This institutional grant proposal for Columbia University Irving Medical Center (CUIMC) aims to build a centralized biobanking facility that consolidates processing and storage activities for human biospecimens obtained from participants in research studies and clinical patients across the CUIMC campus. The use of such a biorepository to collect, manage and dispense human samples and clinical data will lead to more robust research efforts and an efficient use of research dollars. The main purpose of this proposal is to construct the appropriate infrastructure to support the installation of up to two automated ultra-low temperature freezer systems that can be used to store over 9 million biospecimens. The centralized freezer system will replace the use of aging -80 C freezers that are dispersed across campus, allowing for greater space and energy efficiency, aligning with CUIMC sustainability and environmental initiatives. Engineering and mechanical redundancies will be incorporated that ensure biosamples can be securely stored at a constant temperature for the 20+ year lifetime of the facility. As part of this proposal, CUIMC will install one freezer system immediately with the ability to add an additional freezer system to support CUIMC?s biobanking efforts as they continue to grow. The facility will also contain laboratory space to support the rapid processing of fluid biosamples that will be deposited into the biobank. This centralized processing will ensure that specimens entered into the bank are high quality and uniform, and can be accurately inventoried. Overall, the biobanking facility will provide biospecimens for use in research studies conducted across biomedical disciplines. Biosamples that will be banked in the facility are critical to support research into the basis of Alzheimer?s and other neurological disease, human immunity and transplant rejection, and the health effects of exposure to environmental toxins. Aligning well with Columbia?s long-term Precision Medicine Initiative, these biosamples will enable precision medicine studies to identify the underlying genetic basis for susceptibility and effectiveness of treatments for cardiovascular diseases, cancer, and a number of other maladies. The large number of human samples stored in this biobank will provide NIH- funded researchers with indispensable raw materials and the necessary large sample sizes to advance biotechnology and human health, ensuring the biobank will remain useful far beyond the lifespan of currently- funded research.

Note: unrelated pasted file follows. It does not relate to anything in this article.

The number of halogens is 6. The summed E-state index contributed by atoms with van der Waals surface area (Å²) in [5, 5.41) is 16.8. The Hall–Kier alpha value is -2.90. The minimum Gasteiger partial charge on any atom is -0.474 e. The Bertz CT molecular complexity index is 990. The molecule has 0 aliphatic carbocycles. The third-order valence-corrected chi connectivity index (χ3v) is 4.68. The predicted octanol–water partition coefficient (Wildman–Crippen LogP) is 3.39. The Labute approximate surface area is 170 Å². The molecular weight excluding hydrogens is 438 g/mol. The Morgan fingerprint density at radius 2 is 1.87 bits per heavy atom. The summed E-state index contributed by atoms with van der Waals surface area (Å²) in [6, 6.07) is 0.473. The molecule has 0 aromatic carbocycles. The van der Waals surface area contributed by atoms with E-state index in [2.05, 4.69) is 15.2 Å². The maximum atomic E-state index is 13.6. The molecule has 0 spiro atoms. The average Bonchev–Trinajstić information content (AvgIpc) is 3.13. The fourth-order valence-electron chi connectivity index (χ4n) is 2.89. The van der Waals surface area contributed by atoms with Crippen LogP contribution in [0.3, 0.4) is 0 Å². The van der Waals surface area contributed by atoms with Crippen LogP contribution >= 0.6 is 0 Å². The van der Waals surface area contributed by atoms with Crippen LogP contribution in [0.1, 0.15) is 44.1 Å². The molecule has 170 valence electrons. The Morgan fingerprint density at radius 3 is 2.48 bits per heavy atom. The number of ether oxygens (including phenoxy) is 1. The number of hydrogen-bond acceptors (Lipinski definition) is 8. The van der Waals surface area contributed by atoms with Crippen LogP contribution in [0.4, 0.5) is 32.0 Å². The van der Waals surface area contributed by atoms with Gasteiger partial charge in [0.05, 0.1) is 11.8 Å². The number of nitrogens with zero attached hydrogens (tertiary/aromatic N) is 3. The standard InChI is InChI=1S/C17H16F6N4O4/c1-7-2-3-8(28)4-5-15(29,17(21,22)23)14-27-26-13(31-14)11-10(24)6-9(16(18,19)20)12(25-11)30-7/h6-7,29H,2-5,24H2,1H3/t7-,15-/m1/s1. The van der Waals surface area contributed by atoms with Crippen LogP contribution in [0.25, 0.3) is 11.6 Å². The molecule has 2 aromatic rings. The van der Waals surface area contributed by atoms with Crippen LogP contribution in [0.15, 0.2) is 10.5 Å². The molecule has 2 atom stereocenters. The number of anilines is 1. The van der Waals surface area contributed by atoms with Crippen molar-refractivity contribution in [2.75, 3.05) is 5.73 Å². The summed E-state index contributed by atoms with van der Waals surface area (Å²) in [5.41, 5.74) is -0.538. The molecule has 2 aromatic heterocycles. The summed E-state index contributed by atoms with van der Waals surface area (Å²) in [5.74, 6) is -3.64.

National Institute of Health (NIH)
Office of The Director, National Institutes of Health (OD)
Research Facilities Construction Grant (C06)
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Scientific and Technical Review Board on Biomedical and Behavioral Research Facilities (STOD)
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Klosek, Malgorzata
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Columbia University (N.Y.)
Internal Medicine/Medicine
Schools of Medicine
New York
United States
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